The story immediately moves forward 15 years. Every member of the two families has tried to deal with the horror of the act in their own way. In the Fukami family (the family of the victim), the life of the oldest brother, Hiroki, has simply stopped. In 15 years he has not dated. He exists, but only marginally so. His clothes are old and no longer fit him. He has no social graces at all. He lives with his father who passes away early on in the show, but not before revealing how possessed he has been by the death of his daughter. His closet is filled with shoes that he has bought for her each of the 15 years on her birthday. He has a backpack and drawing she made in a box in his closet. On this anniversary of her birth, he has bought a cake and attempted to take it to the home of his former wife and his other son. He and Hiroki’s mother divorced ten years earlier after he tried to burn all of the pictures of Aki that were in their home and told his wife they could make another child. That statement has haunted him for the rest of his life. Hiroki’s mother has shut down completely. She never makes any reference to the event, as if it never occurred. As she points out to Hiroki, there are no more tears to shed. She even refuses to attend the funeral of her former husband. She lives with her younger son, her son’s wife and daughter, and the father of his son’s wife, and her attitude has become the attitude of the entire house. It is never spoken of.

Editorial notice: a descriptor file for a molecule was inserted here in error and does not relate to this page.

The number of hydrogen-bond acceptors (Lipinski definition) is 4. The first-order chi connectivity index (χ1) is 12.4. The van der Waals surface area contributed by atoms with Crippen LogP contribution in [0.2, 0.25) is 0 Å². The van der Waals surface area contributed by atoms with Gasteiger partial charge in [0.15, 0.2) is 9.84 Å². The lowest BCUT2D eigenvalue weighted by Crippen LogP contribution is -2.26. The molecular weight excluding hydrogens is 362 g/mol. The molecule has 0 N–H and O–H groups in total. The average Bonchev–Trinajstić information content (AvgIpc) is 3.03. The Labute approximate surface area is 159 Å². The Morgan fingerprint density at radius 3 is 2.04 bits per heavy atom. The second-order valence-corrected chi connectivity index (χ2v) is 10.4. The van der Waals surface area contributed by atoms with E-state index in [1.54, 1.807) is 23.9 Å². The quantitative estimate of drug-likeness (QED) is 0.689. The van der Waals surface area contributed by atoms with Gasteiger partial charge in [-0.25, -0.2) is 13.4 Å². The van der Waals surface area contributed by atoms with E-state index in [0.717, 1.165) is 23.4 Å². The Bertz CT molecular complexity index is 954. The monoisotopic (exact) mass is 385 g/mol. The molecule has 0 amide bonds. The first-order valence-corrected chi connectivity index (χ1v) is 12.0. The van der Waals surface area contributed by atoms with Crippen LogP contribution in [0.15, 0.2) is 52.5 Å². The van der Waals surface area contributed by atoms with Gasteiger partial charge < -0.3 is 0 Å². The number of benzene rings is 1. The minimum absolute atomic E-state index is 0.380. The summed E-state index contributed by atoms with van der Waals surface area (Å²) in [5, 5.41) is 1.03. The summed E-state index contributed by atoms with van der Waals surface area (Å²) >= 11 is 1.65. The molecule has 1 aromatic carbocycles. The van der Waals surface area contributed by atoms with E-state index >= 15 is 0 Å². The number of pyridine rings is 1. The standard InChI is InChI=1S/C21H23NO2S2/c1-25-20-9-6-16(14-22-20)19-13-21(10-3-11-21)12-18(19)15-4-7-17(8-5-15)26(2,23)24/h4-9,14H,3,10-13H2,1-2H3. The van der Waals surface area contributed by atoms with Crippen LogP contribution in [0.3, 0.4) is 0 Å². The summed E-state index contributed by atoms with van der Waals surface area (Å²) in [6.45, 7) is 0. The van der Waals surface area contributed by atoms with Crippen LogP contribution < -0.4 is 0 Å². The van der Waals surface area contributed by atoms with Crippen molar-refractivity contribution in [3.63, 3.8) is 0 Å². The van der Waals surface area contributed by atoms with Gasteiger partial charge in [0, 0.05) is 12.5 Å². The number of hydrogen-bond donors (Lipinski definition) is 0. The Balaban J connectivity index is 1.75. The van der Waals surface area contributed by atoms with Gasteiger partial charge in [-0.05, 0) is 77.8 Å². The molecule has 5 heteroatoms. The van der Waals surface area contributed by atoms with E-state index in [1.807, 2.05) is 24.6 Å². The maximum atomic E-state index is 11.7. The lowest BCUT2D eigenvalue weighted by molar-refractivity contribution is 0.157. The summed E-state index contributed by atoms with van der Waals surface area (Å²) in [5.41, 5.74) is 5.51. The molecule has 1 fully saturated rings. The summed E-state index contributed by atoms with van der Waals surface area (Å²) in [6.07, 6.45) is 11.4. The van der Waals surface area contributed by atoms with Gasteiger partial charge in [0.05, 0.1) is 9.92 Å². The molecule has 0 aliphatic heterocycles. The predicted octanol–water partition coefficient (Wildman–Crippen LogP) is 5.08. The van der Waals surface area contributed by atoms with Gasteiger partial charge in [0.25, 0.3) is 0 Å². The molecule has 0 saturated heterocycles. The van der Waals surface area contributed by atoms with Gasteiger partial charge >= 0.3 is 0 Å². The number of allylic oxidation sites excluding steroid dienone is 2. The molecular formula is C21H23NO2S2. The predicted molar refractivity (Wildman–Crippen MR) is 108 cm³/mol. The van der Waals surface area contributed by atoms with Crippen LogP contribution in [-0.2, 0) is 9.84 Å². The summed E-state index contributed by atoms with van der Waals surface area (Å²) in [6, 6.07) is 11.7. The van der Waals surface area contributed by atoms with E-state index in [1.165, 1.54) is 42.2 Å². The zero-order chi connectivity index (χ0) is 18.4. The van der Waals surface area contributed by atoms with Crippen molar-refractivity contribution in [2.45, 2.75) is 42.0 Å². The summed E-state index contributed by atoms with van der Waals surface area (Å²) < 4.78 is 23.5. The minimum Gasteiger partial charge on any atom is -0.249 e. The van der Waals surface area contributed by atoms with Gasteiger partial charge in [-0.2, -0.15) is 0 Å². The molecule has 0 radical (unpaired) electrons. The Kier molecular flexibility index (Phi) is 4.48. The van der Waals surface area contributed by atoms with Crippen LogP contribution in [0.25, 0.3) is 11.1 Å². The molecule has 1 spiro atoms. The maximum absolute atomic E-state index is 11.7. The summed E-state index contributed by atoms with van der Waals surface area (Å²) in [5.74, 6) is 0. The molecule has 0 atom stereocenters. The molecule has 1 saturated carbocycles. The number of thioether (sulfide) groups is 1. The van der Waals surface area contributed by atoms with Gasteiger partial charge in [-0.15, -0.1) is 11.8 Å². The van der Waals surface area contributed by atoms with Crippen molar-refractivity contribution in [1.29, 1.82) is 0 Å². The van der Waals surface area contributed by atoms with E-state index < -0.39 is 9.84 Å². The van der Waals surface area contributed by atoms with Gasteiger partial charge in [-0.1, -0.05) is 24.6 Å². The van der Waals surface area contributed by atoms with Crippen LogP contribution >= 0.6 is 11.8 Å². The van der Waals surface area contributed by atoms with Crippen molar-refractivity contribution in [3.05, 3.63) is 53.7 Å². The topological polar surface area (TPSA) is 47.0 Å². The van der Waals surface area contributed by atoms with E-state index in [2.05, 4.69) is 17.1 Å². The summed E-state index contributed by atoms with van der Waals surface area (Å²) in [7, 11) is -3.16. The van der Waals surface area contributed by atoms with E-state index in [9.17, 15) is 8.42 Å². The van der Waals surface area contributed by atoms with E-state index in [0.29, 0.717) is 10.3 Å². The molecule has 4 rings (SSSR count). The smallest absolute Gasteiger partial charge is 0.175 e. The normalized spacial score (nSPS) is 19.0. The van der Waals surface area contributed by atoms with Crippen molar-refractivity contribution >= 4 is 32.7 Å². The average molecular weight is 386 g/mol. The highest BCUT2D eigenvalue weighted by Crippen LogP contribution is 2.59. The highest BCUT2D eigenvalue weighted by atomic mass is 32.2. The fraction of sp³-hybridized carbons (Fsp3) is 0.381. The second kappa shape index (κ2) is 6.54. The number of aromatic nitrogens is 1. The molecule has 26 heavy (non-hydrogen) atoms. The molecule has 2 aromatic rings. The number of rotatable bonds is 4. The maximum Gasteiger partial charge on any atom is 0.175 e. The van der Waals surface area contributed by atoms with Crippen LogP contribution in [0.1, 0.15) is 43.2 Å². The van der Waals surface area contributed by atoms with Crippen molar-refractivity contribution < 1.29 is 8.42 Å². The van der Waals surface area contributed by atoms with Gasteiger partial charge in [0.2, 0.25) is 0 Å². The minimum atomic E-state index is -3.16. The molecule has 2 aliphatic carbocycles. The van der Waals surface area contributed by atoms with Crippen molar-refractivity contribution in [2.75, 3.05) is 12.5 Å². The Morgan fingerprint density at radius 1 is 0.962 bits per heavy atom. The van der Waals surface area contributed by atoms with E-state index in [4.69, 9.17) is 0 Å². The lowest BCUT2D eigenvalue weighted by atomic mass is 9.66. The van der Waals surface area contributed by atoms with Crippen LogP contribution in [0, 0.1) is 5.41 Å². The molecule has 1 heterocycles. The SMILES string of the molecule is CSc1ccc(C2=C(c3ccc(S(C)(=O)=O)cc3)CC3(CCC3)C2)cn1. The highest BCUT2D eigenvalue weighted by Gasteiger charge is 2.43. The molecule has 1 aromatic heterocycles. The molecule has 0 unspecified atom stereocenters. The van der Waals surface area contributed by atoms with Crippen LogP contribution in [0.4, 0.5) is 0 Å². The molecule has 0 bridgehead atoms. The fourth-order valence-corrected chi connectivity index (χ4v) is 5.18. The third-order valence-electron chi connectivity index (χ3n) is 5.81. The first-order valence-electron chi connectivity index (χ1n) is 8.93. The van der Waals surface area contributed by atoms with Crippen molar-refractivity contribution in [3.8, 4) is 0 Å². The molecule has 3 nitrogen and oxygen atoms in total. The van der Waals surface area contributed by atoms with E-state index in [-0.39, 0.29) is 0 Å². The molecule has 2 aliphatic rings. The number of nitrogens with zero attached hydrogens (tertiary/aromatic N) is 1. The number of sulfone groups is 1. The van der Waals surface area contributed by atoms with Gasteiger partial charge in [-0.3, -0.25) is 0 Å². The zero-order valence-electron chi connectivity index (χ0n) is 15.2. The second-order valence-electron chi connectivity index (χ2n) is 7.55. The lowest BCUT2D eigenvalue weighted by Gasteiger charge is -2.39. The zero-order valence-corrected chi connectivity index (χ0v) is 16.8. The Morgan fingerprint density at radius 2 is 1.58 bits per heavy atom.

In the Mizaki family (the family of the offender), mother was pregnant with their youngest daughter, Akari, when the murder occurred, so at the age of 14 she is an onlooker who only occasionally expresses her opinions on what is happening. Mother has urged the father that he must look out for his remaining family, which has not been an easy task as everywhere they move, within a short period of time, people discover who they are, the father loses his job and the youngest girl is taunted at school. The oldest daughter, Futaba, described in the opening paragraph, is a mere shell of herself. She walks with a slight stoop to her posture, as if perpetually apologizing to the world. She was very close to her older brother, and 15 years later she still has great difficulty in believing that her older brother, who she loved so much, could commit such a heinous crime. Her big, beautiful eyes are frequently unseeing and it is painful to watch her as she almost silently begs for forgiveness from people she meets. She is a tortured soul. Father is terribly conflicted. He has not contacted his son since the murder, and feels that he should, but his wife feels that he should not. Within days of moving to a new location, phone calls with no one on the other end of the line begin, and continue constantly every half hour. Circulars suddenly appear, exposing the horrible family secret to the neighbors, and the family is forced to relocate again. What we and they will learn later on is that the caller is the mother of the Fumika family, who has devoted her entire existence for the rest of her life to making the life of the Mizaki family as miserable as possible. The girls have even changed their last name to their mother’s name to attempt to keep their real identity hidden.